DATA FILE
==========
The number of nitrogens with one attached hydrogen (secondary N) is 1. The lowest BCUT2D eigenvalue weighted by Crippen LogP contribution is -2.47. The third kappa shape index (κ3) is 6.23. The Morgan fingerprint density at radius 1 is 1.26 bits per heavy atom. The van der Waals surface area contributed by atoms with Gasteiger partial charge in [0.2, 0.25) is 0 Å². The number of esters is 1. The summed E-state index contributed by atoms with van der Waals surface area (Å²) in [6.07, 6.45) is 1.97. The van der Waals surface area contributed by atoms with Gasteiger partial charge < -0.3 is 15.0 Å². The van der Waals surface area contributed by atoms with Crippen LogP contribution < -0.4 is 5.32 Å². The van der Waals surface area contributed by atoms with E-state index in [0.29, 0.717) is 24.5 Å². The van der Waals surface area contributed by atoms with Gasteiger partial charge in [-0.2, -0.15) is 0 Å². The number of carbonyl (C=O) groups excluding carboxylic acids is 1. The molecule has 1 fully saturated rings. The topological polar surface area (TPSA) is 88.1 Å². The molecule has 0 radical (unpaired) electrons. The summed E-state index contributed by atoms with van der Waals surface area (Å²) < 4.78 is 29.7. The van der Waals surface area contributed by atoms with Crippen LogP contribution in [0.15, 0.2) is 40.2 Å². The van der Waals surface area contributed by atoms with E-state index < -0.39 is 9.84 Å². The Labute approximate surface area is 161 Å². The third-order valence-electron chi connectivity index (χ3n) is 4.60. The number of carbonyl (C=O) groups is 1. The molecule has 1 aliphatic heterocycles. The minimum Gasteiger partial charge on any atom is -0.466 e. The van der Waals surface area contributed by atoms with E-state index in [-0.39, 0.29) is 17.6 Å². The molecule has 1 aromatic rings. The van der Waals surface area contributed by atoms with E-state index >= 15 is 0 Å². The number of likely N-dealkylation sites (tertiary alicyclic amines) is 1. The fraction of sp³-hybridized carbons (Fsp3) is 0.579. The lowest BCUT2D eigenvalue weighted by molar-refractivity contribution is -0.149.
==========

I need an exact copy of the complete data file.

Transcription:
The number of nitrogens with one attached hydrogen (secondary N) is 1. The lowest BCUT2D eigenvalue weighted by Crippen LogP contribution is -2.47. The third kappa shape index (κ3) is 6.23. The Morgan fingerprint density at radius 1 is 1.26 bits per heavy atom. The van der Waals surface area contributed by atoms with Gasteiger partial charge in [0.2, 0.25) is 0 Å². The number of esters is 1. The summed E-state index contributed by atoms with van der Waals surface area (Å²) in [6.07, 6.45) is 1.97. The van der Waals surface area contributed by atoms with Gasteiger partial charge < -0.3 is 15.0 Å². The van der Waals surface area contributed by atoms with Crippen LogP contribution < -0.4 is 5.32 Å². The van der Waals surface area contributed by atoms with E-state index in [0.29, 0.717) is 24.5 Å². The van der Waals surface area contributed by atoms with Gasteiger partial charge in [-0.2, -0.15) is 0 Å². The number of carbonyl (C=O) groups excluding carboxylic acids is 1. The molecule has 1 fully saturated rings. The topological polar surface area (TPSA) is 88.1 Å². The molecule has 0 radical (unpaired) electrons. The summed E-state index contributed by atoms with van der Waals surface area (Å²) < 4.78 is 29.7. The van der Waals surface area contributed by atoms with Crippen LogP contribution in [0.15, 0.2) is 40.2 Å². The van der Waals surface area contributed by atoms with E-state index < -0.39 is 9.84 Å². The Labute approximate surface area is 161 Å². The third-order valence-electron chi connectivity index (χ3n) is 4.60. The number of carbonyl (C=O) groups is 1. The molecule has 1 aliphatic heterocycles. The minimum Gasteiger partial charge on any atom is -0.466 e. The van der Waals surface area contributed by atoms with E-state index in [-0.39, 0.29) is 17.6 Å². The molecule has 1 aromatic rings. The van der Waals surface area contributed by atoms with E-state index >= 15 is 0 Å². The number of likely N-dealkylation sites (tertiary alicyclic amines) is 1. The fraction of sp³-hybridized carbons (Fsp3) is 0.579. The lowest BCUT2D eigenvalue weighted by molar-refractivity contribution is -0.149.